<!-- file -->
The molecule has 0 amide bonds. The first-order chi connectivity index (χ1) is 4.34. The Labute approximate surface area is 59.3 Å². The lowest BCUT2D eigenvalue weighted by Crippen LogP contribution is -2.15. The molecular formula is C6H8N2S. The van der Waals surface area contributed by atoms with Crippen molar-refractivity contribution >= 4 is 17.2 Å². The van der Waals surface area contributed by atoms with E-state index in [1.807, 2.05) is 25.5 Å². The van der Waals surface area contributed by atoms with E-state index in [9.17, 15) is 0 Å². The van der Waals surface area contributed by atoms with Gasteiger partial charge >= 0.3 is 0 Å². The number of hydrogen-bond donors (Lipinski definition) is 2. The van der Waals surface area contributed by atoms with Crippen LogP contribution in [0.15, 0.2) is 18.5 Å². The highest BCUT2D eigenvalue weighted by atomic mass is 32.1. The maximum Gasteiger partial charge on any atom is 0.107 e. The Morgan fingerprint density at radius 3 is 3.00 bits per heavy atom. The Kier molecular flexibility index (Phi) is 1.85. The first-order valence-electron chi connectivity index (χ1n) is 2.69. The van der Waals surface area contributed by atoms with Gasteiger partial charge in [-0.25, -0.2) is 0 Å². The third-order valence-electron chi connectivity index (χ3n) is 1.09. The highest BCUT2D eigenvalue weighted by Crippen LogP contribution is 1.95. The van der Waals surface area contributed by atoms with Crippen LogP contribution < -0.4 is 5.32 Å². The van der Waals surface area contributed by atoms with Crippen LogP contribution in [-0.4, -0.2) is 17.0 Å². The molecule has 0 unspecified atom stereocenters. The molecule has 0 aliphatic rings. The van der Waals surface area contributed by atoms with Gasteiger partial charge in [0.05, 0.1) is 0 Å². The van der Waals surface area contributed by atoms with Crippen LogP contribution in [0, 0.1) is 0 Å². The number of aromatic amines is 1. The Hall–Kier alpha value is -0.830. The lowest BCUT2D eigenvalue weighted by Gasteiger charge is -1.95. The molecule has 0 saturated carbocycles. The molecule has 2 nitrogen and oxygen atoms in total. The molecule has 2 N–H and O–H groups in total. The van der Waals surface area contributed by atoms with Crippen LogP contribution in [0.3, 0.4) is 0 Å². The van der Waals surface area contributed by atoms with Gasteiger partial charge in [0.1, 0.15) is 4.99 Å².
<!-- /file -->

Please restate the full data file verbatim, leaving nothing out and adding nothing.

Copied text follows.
The molecule has 0 amide bonds. The first-order chi connectivity index (χ1) is 4.34. The Labute approximate surface area is 59.3 Å². The lowest BCUT2D eigenvalue weighted by Crippen LogP contribution is -2.15. The molecular formula is C6H8N2S. The van der Waals surface area contributed by atoms with Crippen molar-refractivity contribution >= 4 is 17.2 Å². The van der Waals surface area contributed by atoms with E-state index in [1.807, 2.05) is 25.5 Å². The van der Waals surface area contributed by atoms with E-state index in [9.17, 15) is 0 Å². The van der Waals surface area contributed by atoms with Gasteiger partial charge >= 0.3 is 0 Å². The number of hydrogen-bond donors (Lipinski definition) is 2. The van der Waals surface area contributed by atoms with Crippen LogP contribution in [0.15, 0.2) is 18.5 Å². The highest BCUT2D eigenvalue weighted by atomic mass is 32.1. The maximum Gasteiger partial charge on any atom is 0.107 e. The Morgan fingerprint density at radius 3 is 3.00 bits per heavy atom. The Kier molecular flexibility index (Phi) is 1.85. The first-order valence-electron chi connectivity index (χ1n) is 2.69. The van der Waals surface area contributed by atoms with Gasteiger partial charge in [-0.25, -0.2) is 0 Å². The third-order valence-electron chi connectivity index (χ3n) is 1.09. The highest BCUT2D eigenvalue weighted by Crippen LogP contribution is 1.95. The van der Waals surface area contributed by atoms with Crippen LogP contribution < -0.4 is 5.32 Å². The van der Waals surface area contributed by atoms with Crippen LogP contribution in [-0.4, -0.2) is 17.0 Å². The molecule has 0 unspecified atom stereocenters. The molecule has 0 aliphatic rings. The van der Waals surface area contributed by atoms with Gasteiger partial charge in [0.05, 0.1) is 0 Å². The van der Waals surface area contributed by atoms with Crippen LogP contribution in [0, 0.1) is 0 Å². The number of aromatic amines is 1. The Hall–Kier alpha value is -0.830. The lowest BCUT2D eigenvalue weighted by Gasteiger charge is -1.95. The molecule has 0 saturated carbocycles. The molecule has 2 nitrogen and oxygen atoms in total. The molecule has 2 N–H and O–H groups in total. The van der Waals surface area contributed by atoms with Crippen LogP contribution in [0.3, 0.4) is 0 Å². The van der Waals surface area contributed by atoms with Gasteiger partial charge in [0.1, 0.15) is 4.99 Å².